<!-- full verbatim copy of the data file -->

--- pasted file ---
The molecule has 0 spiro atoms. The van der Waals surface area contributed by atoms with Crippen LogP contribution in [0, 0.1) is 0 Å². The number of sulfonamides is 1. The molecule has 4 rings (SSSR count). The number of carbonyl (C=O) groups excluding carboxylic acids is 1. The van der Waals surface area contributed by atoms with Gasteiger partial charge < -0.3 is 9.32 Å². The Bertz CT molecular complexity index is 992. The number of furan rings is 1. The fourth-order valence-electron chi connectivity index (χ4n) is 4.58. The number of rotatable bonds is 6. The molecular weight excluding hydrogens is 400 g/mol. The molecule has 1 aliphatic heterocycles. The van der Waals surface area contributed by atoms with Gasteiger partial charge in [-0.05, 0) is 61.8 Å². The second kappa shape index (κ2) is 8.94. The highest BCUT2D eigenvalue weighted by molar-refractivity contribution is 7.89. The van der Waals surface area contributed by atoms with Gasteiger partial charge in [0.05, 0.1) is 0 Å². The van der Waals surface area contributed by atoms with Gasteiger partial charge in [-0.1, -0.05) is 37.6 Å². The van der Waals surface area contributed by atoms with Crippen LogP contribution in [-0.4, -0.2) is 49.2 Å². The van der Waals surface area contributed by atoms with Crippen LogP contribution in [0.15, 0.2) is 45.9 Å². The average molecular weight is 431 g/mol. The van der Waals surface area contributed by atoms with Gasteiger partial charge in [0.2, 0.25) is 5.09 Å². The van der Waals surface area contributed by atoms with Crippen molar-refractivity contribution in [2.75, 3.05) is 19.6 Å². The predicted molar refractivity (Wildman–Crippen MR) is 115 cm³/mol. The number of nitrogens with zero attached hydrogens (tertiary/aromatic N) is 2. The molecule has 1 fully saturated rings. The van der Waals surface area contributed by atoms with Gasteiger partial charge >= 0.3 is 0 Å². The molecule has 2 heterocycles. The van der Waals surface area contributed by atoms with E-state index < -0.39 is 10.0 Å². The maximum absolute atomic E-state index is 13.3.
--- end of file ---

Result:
The molecule has 0 spiro atoms. The van der Waals surface area contributed by atoms with Crippen LogP contribution in [0, 0.1) is 0 Å². The number of sulfonamides is 1. The molecule has 4 rings (SSSR count). The number of carbonyl (C=O) groups excluding carboxylic acids is 1. The van der Waals surface area contributed by atoms with Gasteiger partial charge < -0.3 is 9.32 Å². The Bertz CT molecular complexity index is 992. The number of furan rings is 1. The fourth-order valence-electron chi connectivity index (χ4n) is 4.58. The number of rotatable bonds is 6. The molecular weight excluding hydrogens is 400 g/mol. The molecule has 1 aliphatic heterocycles. The van der Waals surface area contributed by atoms with Gasteiger partial charge in [-0.05, 0) is 61.8 Å². The second kappa shape index (κ2) is 8.94. The highest BCUT2D eigenvalue weighted by molar-refractivity contribution is 7.89. The van der Waals surface area contributed by atoms with Gasteiger partial charge in [0.05, 0.1) is 0 Å². The van der Waals surface area contributed by atoms with Gasteiger partial charge in [-0.1, -0.05) is 37.6 Å². The van der Waals surface area contributed by atoms with Crippen LogP contribution in [-0.4, -0.2) is 49.2 Å². The van der Waals surface area contributed by atoms with Crippen LogP contribution in [0.15, 0.2) is 45.9 Å². The average molecular weight is 431 g/mol. The van der Waals surface area contributed by atoms with Gasteiger partial charge in [0.2, 0.25) is 5.09 Å². The van der Waals surface area contributed by atoms with Crippen molar-refractivity contribution in [2.75, 3.05) is 19.6 Å². The predicted molar refractivity (Wildman–Crippen MR) is 115 cm³/mol. The number of nitrogens with zero attached hydrogens (tertiary/aromatic N) is 2. The molecule has 1 fully saturated rings. The van der Waals surface area contributed by atoms with Gasteiger partial charge >= 0.3 is 0 Å². The molecule has 2 heterocycles. The van der Waals surface area contributed by atoms with E-state index < -0.39 is 10.0 Å². The maximum absolute atomic E-state index is 13.3.